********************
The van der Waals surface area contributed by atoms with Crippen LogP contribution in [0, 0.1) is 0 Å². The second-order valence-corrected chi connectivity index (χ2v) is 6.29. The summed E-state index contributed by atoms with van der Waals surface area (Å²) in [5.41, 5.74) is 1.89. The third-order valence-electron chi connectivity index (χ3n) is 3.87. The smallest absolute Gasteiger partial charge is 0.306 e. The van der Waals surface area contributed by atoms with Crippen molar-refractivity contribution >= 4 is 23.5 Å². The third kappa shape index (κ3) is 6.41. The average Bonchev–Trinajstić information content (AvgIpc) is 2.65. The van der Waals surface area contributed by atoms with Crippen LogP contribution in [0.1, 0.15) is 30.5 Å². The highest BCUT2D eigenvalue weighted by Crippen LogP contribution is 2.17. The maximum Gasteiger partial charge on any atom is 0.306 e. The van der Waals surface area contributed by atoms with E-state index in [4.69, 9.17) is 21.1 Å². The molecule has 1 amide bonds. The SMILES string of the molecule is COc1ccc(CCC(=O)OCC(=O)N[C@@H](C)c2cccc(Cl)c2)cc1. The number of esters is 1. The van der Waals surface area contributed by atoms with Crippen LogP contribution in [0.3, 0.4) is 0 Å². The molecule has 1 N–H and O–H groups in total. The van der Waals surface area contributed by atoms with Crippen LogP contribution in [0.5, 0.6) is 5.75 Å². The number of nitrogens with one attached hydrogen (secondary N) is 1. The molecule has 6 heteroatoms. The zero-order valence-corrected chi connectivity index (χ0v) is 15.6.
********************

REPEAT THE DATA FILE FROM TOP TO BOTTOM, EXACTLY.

The van der Waals surface area contributed by atoms with Crippen LogP contribution in [0, 0.1) is 0 Å². The second-order valence-corrected chi connectivity index (χ2v) is 6.29. The summed E-state index contributed by atoms with van der Waals surface area (Å²) in [5.41, 5.74) is 1.89. The third-order valence-electron chi connectivity index (χ3n) is 3.87. The smallest absolute Gasteiger partial charge is 0.306 e. The van der Waals surface area contributed by atoms with Crippen molar-refractivity contribution >= 4 is 23.5 Å². The third kappa shape index (κ3) is 6.41. The average Bonchev–Trinajstić information content (AvgIpc) is 2.65. The van der Waals surface area contributed by atoms with Crippen LogP contribution in [0.1, 0.15) is 30.5 Å². The highest BCUT2D eigenvalue weighted by Crippen LogP contribution is 2.17. The maximum Gasteiger partial charge on any atom is 0.306 e. The van der Waals surface area contributed by atoms with E-state index in [4.69, 9.17) is 21.1 Å². The molecule has 1 amide bonds. The SMILES string of the molecule is COc1ccc(CCC(=O)OCC(=O)N[C@@H](C)c2cccc(Cl)c2)cc1. The number of esters is 1. The van der Waals surface area contributed by atoms with Crippen LogP contribution in [0.3, 0.4) is 0 Å². The molecule has 1 N–H and O–H groups in total. The van der Waals surface area contributed by atoms with Crippen LogP contribution in [0.5, 0.6) is 5.75 Å². The number of nitrogens with one attached hydrogen (secondary N) is 1. The molecule has 6 heteroatoms. The zero-order valence-corrected chi connectivity index (χ0v) is 15.6.